The standard error of the estimates (or standard deviation of the residuals) are listed in Tables 2 and 3. The error values are smaller than the expected regional fat or lean mass changes during a reasonable weight change. For example, using regional body composition data for 20 – 29 yr-old females from Kotani et al. [16], and following the observation of Garrow [17] that the regional percentage contribution to total body fat is similar before and after weight change, and assuming that 75% of weight change is due to fat [18], the change in regional fat mass during a reasonable weight loss of 16.6 kg where BMI changes from 35 to 29 (obese to overweight) for chest, waist, thigh, calf and upper arm is: -1780 g, -5986 g, -2613 g, -814 g and -769 g, respectively, compared to the standard deviation of the residuals for the same regions: 354 g, 341 g, 364 g, 281 g, and 52 g, respectively. This suggests that the errors inherent in the equations reported in this study are much lower than the actual changes in region body composition in this example.

A limit of applicability for the equations reported in this study would be exceeded with a much smaller weight change. A 3 kg wt loss applied to the 20 – 29 yr-old female data from Kotani et al. [16] yields changes in regional fat mass of -322 g, -1082 g, -472 g, -147, and -139 g for chest, waist, thigh, calf and upper arm, respectively. In this case, the standard deviation of the residuals for the chest and calf equations reported in this study are slightly larger than the chest and calf regional fat changes from the Kotani data. This suggests that these equations might not be suitable for identifying changes in regional body composition for total body weight losses of 3 kg or less for the Kotani data set. Limits for other data sets might be expected to be different depending on beginning regional fat and lean compositions and BMI.

As lean mass decreases and fat mass regional patterns shift with increasing age [16] these equations would be most adequate for young adults (<35 yrs) with a BMI ranging from normal to obese. BMI for subjects in this study ranged from 18 to 37 and plots of BMI vs. residuals (actual – calculated regional fat or lean mass) showed no skewing at higher BMI values (Figure 2) as BMI or body weight and height were regression parameters for many of the equations.
Figure 2

Waist regression residuals vs. BMI plots. Multiple regression residuals are plotted against BMI for A) Female waist fat, B) Female waist lean, C) Male waist fat, and D) Male waist lean. Linear regression line, equation and R2 value are shown for each plot.

Potential Uses and Relevance

Muller et al. [1] suggested that regional lean body mass (LBM) is a determinant of resting energy expenditure (REE). As whole body LBM increases more lean mass accumulates in the arm and leg regions than the trunk regions. The ratio of LBM (trunk)/LBM (arms and legs) then decreases and might be used to determine increases in REE.

Okura et al. [10] observed in obese women who were on a weight reduction diet that fat tissue in legs had a negative association for some CHD risk factors. They confirmed what had been stated in previous studies that fat tissue in legs was associated with a protective effect against metabolic disorders. However, truncal fat tissue correlated positively with some CHD risk factors at baseline and in response to weight reduction. Central fat and truncal fat deposition, especially intra-abdominal fat tissue, plainly correlated with hypertension and the glucose and lipid metabolic abnormalities. Regional body composition is also important for evaluating the improvement of coronary heart disease (CHD) risk factors during weight-reduction treatment for obesity [10].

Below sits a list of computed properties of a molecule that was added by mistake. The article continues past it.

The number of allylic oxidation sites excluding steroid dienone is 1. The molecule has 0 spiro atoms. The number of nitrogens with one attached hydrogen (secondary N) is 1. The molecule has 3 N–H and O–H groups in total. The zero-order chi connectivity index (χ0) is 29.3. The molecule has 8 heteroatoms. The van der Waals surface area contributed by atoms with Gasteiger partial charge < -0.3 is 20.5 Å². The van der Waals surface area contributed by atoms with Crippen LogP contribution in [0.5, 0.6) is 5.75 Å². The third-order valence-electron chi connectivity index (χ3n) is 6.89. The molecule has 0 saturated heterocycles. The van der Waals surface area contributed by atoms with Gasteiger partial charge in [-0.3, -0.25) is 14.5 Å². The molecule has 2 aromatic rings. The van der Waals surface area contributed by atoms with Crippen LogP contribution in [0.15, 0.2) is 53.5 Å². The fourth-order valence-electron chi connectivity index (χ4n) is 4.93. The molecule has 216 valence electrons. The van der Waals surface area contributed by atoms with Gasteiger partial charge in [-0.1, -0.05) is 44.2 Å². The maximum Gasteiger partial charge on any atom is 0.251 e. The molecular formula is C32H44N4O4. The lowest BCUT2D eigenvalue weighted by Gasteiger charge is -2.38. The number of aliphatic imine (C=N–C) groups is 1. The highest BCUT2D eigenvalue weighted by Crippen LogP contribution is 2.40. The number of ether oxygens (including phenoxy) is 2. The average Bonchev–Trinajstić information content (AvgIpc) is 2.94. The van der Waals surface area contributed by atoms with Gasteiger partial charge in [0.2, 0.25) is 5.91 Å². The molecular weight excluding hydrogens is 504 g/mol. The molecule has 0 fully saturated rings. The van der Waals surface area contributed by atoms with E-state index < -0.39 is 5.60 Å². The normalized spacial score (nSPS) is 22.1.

Several cross-sectional studies have suggested a relationship connecting regional body composition, especially truncal adiposity measured by DEXA, and many coronary heart disease (CHD) risk factors [47, 9, 10, 12, 13]. Ito et al. [12] suggested that indices for fat distribution such as waist-to-hip ratio and FMtrunk/FMlegs were related to cardiovascular risk factors more accurately than overall adiposity. Anthropometric and DEXA indices were comparable in their accuracy of detecting risk factors [10].

Weight Change

The focus of some obesity research has been to spot reduce fat in different areas of the body [19]. Spot reducing has been largely ineffective except for the reduction of intra-abdominal fat with aerobic exercise [20]. Having a simple method of determining regional body composition may be beneficial in assessing regional body compositional changes while facilitating larger, easier studies or the development and use of at-home body composition-tracking computer software.

Conclusion

The multiple regression equations produced in this study offer a simple and effective way of estimating regional body composition for individuals in a young adult population. The parameters used in the equations are common anthropometric measurements that can be obtained with the use of a measuring tape and scales.

List of abbreviations

DEXA: 

-dual-energy X-ray absorptiometry

Kg: 

-kilograms

M: 

-meters

CHD: 

Coronary heart disease

LBM: 

Lean body mass

REE: 

Resting energy expenditure

FM: 

Fat mass

BMI: 

Body mass index

BIA: 

Bioelectrical impedance analysis

CT: 

Computed tomography.

Declarations

Acknowledgements

Supported by a Brigham Young University Mentored Environment Grant.

Authors’ Affiliations

(1)
Nutrition, Dietetics, & Food Sciences Department, Brigham Young University

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Copyright

© Ritchie and Davidson; licensee BioMed Central Ltd. 2007

This article is published under license to BioMed Central Ltd. This is an Open Access article distributed under the terms of the Creative Commons Attribution License (http://creativecommons.org/licenses/by/2.0), which permits unrestricted use, distribution, and reproduction in any medium, provided the original work is properly cited.